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Stade de France
Logo du Stade de France 2013.png
Full name Stade de France
Location ZAC du Cornillon Nord
Saint-Denis, France
Coordinates 48°55′28″N 2°21′36″E / 48.92444°N 2.36000°E / 48.92444; 2.36000
Public transit Metro-M.svg Paris Métro Line 13 Saint-Denis – Porte de Paris
RER.svg RER d Stade de France – Saint-Denis
RER.svg RER b La Plaine – Stade de France
Owner Consortium Stade de France
Operator Consortium Stade de France
Executive suites 172
Capacity 80,698 (football, rugby) 75,000 (athletics)
Field size 119 m × 75 m (130 yd × 82 yd)
Surface GrassMaster by Tarkett Sports
Built 2 May 1995
Opened 28 January 1998
Construction cost €290 million
Architect Michel Macary
Aymeric Zublena
Michel Regembal
Claude Constantini
France national football team (1998–present)
France national rugby union team (1998–present)
Stade Français (selected matches)
Racing 92 (selected matches)

Stade de France is the national stadium of France, located just north of Paris in the commune of Saint-Denis. Its seating capacity of 80,698 makes it the eighth-largest stadium in Europe. The stadium is used by the France national football team and French rugby union team for international competition. It is the largest in Europe for track and field events, seating 78,338 in that configuration. Despite that, the stadium's running track is mostly hidden under the football pitch. Originally built for the 1998 FIFA World Cup, the stadium's name was recommended by Michel Platini, head of the organising committee. On 12 July 1998, France defeated Brazil 3–0 in the 1998 FIFA World Cup Final contested at the stadium. It will host the opening and closing ceremonies and the athletics events at the 2024 Summer Olympics. It will also host matches for the 2023 Rugby World Cup.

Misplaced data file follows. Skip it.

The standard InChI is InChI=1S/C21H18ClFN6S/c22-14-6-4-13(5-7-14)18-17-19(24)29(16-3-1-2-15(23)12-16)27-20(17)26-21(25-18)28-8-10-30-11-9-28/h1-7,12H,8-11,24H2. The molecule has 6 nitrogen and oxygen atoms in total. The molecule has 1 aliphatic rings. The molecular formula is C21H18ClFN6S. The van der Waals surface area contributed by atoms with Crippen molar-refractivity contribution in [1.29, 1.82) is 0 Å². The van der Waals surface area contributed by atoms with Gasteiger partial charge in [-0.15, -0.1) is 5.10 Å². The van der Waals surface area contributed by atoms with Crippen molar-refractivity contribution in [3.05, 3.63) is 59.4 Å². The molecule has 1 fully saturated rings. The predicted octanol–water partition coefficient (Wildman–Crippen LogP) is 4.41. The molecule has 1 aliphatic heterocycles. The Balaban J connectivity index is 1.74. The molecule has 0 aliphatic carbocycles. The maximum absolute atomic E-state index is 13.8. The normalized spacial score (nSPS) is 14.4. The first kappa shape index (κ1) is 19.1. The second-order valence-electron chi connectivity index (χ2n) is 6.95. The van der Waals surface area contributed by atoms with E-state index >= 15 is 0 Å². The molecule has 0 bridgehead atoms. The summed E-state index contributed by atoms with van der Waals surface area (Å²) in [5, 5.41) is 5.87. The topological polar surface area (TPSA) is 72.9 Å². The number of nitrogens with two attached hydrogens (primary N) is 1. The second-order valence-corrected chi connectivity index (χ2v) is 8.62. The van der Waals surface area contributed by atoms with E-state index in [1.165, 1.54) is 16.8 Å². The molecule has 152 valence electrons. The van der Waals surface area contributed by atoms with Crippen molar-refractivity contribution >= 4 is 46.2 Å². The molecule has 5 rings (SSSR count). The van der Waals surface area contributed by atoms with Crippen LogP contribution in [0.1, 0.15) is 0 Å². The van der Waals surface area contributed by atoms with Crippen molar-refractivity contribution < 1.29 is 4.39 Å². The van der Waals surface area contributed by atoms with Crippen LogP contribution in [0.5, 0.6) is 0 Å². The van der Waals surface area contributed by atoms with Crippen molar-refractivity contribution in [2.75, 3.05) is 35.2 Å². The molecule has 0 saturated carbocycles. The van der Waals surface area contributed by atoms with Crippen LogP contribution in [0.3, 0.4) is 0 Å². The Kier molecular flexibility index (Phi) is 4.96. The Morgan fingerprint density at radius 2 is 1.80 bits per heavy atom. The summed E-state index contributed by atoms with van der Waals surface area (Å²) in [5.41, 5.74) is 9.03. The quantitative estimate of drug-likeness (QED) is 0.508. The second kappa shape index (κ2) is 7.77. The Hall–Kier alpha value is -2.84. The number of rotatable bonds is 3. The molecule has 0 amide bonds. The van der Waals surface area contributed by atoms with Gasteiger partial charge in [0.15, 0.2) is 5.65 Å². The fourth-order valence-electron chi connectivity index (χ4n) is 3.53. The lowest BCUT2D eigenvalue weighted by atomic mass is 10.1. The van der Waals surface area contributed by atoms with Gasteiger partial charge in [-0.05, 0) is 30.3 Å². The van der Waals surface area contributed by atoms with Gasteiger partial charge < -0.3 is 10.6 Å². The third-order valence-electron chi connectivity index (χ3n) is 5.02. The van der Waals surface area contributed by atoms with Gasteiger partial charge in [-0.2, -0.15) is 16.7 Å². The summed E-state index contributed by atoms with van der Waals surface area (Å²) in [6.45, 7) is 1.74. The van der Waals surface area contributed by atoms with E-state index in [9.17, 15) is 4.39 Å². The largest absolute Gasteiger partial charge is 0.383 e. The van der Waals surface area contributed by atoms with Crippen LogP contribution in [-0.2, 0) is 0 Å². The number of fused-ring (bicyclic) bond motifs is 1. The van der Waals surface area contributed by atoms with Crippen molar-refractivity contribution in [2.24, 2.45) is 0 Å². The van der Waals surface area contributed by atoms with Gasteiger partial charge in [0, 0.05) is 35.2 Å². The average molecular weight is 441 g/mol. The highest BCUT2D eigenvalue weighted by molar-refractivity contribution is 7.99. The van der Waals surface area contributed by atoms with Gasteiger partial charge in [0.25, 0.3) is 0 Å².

Stade de France, listed as a Category 4 stadium by UEFA, hosted matches at the 1998 FIFA World Cup, the UEFA Champions League finals in 2000 and 2006, and the 1999 and 2007 Rugby World Cup, making it the only stadium in the world to have hosted both a Football World Cup final and a rugby union World Cup final. It also hosted seven matches at UEFA Euro 2016, including the final, where France lost to Portugal 1-0 after extra-time. The facility also hosted the Race of Champions auto race in 2004, 2005, and 2006. The stadium hosted the 2003 World Championships in Athletics and from 1999 to 2016 it hosted the annual Meeting Areva athletics meet.

Domestically, the Stade de France serves as a secondary home facility of Parisian rugby clubs Stade Français and Racing Métro 92, hosting a few of their regular-season fixtures. The stadium also hosts the main French domestic cup finals, which include the Coupe de France (both football and rugby), Coupe de la Ligue, Challenge de France, and the Coupe Gambardella, as well as the Top 14 rugby union championship match.

The facility is owned and operated by the Consortium Stade de France.

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